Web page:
By Paul Smart
My late mother had a book club that called itself “Slime” because that’s what one of their husbands named the type of works “their women” discussed once a month over drinks.
My wife had a book club that morphed into a garden club and later a political action caucus. They accommodated both those among them who had trouble reading, as well as their changing tastes.
A meetup.com listing for the Hudson Valley shows seven public book groups ranging from ones where participants also knit to others where only Man Booker prize winners or political and policy works get read and discussed.
Just this winter, the Kingston-based Good Works Institute instituted their own book club, selecting their roster of reading from books on “social, economic, and/or ecological resilience and regeneration.”
Shall we mention the old Book of the Month Club, or all that Oprah’s wrought with her book club and its mighty influence?
Historically, the idea of people gathering to discuss literary items had its roots in Greek philosophical discussion, filtered through coffee house talk during the years now known as the Enlightenment, and given form in this country by Benjamin Franklin’s lively 12-member Junto Society. Women’s book clubs started forming, at first surreptitiously, in the late 18th century. Men countered in the early 19th with lyceum discussions that featured honored speakers.
Some writers formed their own societies where they could explore their own works by discussing others’; think of the Bloomsbury Group in and around London, or “Stratford-on-Odeon,” as Sylvia Beach’s famous gathering of modernist writers at her Shakespeare & Co. bookstore called themselves. In the 1920s, the Literary Guild formed to challenge Book of the Month Club hegemony, and later several universities started Great Books courses as a way of pioneering suburban discussion groups.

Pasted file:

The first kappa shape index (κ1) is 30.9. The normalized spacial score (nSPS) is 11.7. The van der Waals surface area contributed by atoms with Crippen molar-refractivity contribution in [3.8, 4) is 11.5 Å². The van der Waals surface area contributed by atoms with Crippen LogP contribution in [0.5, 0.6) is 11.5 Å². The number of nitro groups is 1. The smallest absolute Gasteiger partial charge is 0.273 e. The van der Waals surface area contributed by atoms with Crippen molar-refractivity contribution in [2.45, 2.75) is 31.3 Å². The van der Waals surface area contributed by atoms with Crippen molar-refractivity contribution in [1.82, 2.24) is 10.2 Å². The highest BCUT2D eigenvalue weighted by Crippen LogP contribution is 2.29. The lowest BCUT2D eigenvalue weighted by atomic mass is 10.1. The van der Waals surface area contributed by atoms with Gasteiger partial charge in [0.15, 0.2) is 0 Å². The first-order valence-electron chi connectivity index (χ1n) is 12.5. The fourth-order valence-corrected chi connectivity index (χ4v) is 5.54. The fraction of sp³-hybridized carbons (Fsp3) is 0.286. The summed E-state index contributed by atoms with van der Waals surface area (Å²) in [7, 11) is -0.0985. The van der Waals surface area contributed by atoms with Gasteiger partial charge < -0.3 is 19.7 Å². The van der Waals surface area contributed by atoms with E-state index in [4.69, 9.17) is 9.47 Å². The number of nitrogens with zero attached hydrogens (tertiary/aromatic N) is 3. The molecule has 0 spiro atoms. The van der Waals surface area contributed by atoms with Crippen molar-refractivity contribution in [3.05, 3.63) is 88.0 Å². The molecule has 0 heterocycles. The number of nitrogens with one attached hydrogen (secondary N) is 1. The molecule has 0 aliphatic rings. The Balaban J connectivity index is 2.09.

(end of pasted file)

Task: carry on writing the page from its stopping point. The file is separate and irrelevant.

So where does it all stand these days?
Single-title clubs are the ones where everybody reads and discusses the same title. Multi-title clubs involve different club members reading different works, all sharing works over time, with discussion building as more works get digested and books shifting hands through loans and joint-purchasing. Many libraries run their own book discussion groups and, as with so many things these days, much of the entire phenomenon is now moving online, where one loses the give-and-take and group education process one gets from live discussion, but handle things more at one’s own leisure without all the egos involved in opinion-polishing and bloviating.
More importantly, what does this all say for literature, and the culture in general?
Book reviews form clubs, after a fashion, by pointing out works that seem necessary to current thought. More formal clubs allow for discussion, and consensus-building, around personal observations and shared experiences.
Maybe the time has come where we all need our own book clubs, including those who represent us. Maybe it’s time we again strive to share all we know, for all our betterment, as in that earlier Enlightenment. The time feels ready, as do all those books piling up all around us.